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  • Writer's pictureSarah Taylor Ko


I was recently asked how much of my work is planned and how much is spontaneous. In order to answer that question, I thought I would bring you through the process of creating this 30" x 48" mixed media painting about the Manu-o-ku, or Hawai'ian White Fairy Tern.

After attending a conference in October 2020 with the original navigators of the Hokulea, I started a series based on wayfinding and celestial navigation.

It has been several years since I worked in a larger format, but I felt this topic deserved some epic space. I began with a big board, the 2 red sails and the smaller white sail of the Hokulea, and the idea of breaking the space with triangles just as the sails intersect the sky and sea.

I really liked the patchwork and the dynamism of my first efforts, but I felt like the geometry was too rigid and needed more organic shapes. I decided to feature the white tern.

One of the aspects of wayfinding I had not yet highlighted in my art was the last stage of the journey across the ocean. Celestial navigation is not an exact science, so the Pacific wayfinders looked for a "screen" which is the general group of islands. Hawai'i stretches over 1000 miles, and there are lots of open ocean gaps between the screen, so the navigators look for other signs to get them closer to land like drifting vegetation, piles of clouds, and the ocean terns. Noddy terns fly about 40 miles from land, and the white terns as many as 120 miles before heading home in the late afternoon.

I imagine sighting the white terns was a cause for great celebration, and meant landfall was very close. The canoe would follow the birds home.

My next move was to block in 2 terns while keeping the patchwork I had started with, and the 3 sails. I wasn't too worried about the colors because I knew that I would be adjusting them many times.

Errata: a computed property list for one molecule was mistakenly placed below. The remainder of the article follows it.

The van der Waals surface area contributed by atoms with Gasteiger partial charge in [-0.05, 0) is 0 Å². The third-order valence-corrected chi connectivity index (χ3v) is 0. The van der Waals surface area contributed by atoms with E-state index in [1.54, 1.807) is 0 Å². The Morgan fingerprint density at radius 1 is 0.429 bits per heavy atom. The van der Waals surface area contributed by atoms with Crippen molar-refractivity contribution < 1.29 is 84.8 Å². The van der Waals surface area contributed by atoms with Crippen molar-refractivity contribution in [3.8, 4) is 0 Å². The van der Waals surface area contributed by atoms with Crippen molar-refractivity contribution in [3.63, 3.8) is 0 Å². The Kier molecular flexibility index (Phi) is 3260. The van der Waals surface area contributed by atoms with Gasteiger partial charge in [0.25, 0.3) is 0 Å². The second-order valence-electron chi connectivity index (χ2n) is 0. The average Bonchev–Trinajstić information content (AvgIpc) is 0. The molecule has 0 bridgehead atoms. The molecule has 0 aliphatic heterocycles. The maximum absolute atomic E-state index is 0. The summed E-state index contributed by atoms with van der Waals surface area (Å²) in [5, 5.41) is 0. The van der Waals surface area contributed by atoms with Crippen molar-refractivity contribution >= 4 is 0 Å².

I wanted the birds to be more visible, but I didn't want to lose the red sails, so I tried everything in shades of red. I also added a lot of drawing inspired by the petroglyphs of the early Polynesians that included many circle, dot, and half circle patterns.

On a painting this large changing the colors completely requires a lot of effort and a lot of paint!

This was a big jump because I had been pretty happy with the earlier version, but I wanted to see what adding more contrast would do. I liked where it was headed, but it stayed in this stage for a long time because I wasn't sure how to complete the painting.

For me, this is the most difficult stage, and I very often paint over the entire image and start over. This time, I asked for some help from a few artist friends who pointed out the empty left hand side and the monotony of the horizontal blocking.

In the final stage, I added a tern on the left and a tail on the right. I further increased the value contrast, brought the darkest blue down, made some turquoise wave shapes, and then it felt complete.

My original intentions of portraying the sails of the Hokulea, honoring wayfinding, and breaking up space with overlapping geometry are all still in the final painting, but I never knew exactly what would happen next in the process as I was making it. This is the case in nearly all my work, and in my life as well. I head in a general direction, but remain open to intuitive nudges which, like the terns guide the navigators, escort me to the new home I knew was there even though I hadn't yet seen it.

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